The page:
I’m currently spending some much needed time with extended family (which will, eventually, lend itself to all sorts of various posts), so I’m taking this opportunity to add another layer to my recently published article on The Austinot.
If you’re not familiar with this magazine, The Austinot is an online publication that focuses on — you guessed it — Austin. I enjoy being associated with this endeavor because I love my hometown. Born here, went to school here, raised a family here. Texas (and, in particular, this city) is in my blood. I consider watching the sun come up over the downtown skyline during a morning workout to be one of life’s pleasures. I’m still thrilled every time I drive by the Capitol, whether I like the legislating going on there or not.
It’s always fun to marry interest with passion to produce a story. That’s the way my article about Little Free Libraries came about. I’d spotted several around town and decided that, as I was already stopping to photograph them, I needed to learn more. In addition, my beloved sister in law was in process of installing one of her own. So I pitched the story idea to my Austinot editor, Brittany Highland, who was immediately on board. Fabulous.
[Here’s the article: “Little Free Library Makes Books Accessible on Austin Roadsides”]
Traveling with a Little Free Library
In the course of researching my article for The Austinot, I stumbled across a familiar name. My trail-running friends Robert and Diana Heynen had been profiled in a 2014 Killeen Daily Herald article, “Little Free Libraries Popping Up Across Central Texas.”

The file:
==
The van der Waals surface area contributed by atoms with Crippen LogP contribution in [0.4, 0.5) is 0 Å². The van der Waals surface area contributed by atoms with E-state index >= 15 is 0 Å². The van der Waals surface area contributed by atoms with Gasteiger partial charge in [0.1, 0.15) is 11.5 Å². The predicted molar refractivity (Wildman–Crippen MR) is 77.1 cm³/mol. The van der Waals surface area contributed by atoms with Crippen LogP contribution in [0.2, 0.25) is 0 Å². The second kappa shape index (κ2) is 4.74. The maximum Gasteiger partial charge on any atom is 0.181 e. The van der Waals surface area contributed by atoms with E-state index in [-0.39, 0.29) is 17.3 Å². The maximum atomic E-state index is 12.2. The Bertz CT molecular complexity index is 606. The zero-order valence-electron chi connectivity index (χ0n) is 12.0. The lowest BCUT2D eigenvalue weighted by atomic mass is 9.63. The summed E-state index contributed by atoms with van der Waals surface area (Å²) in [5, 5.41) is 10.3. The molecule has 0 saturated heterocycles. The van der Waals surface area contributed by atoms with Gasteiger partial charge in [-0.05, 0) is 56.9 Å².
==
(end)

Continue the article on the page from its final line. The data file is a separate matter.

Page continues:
After retiring, Robert and Diana sold their Austin home to roam the countryside in their cozy RV, traveling from park to park, hiking and running as they saw fit. And during their traveling, they brought along a Little Free Library to set up wherever they stopped.
Though the Heynens have left their Little Free Library in storage for now — space, after all, is a huge consideration when living year ’round out of an RV — they truly enjoyed its travels with them. And that doesn’t surprise me in the least. Diana and Robert are people who enjoy sharing with others. Both were fixtures in the Austin running community; Robert was a founding website master for two venerable institutions, the Austin Runners Club (still going strong) and the now-disbanded Hill Country Trail Runners. That’s how I originally met him, through involvement with the boards of both clubs.
Whether she actually knew it or not, Diana was my trail running mentor. It was her sage advice that steered my 50K/half Ironman training combo schedule, prepared me for my first 50 miler, and set the base for one of the best runs of my life — the Bandera 100K.
Long distance running is a male-dominated sport, so women like Diana — experienced, successful, and leaders — become beacons of light for the rest of us. I mean, really: No guy can provide proper peeing-on-the-trail tips to a gaggle of girl runners. I’ll never forget a funny impromptu session Diana gave on this very subject while on a run in the Guadalupe Mountains.
Wherever they may be, I always carry a little bit of Robert and Diana Heynen with me out on the trails. Good travels, my friends. I hope you’re enjoying fair weather and wonderful scenery.
And here’s to many happy pages of reading on the road.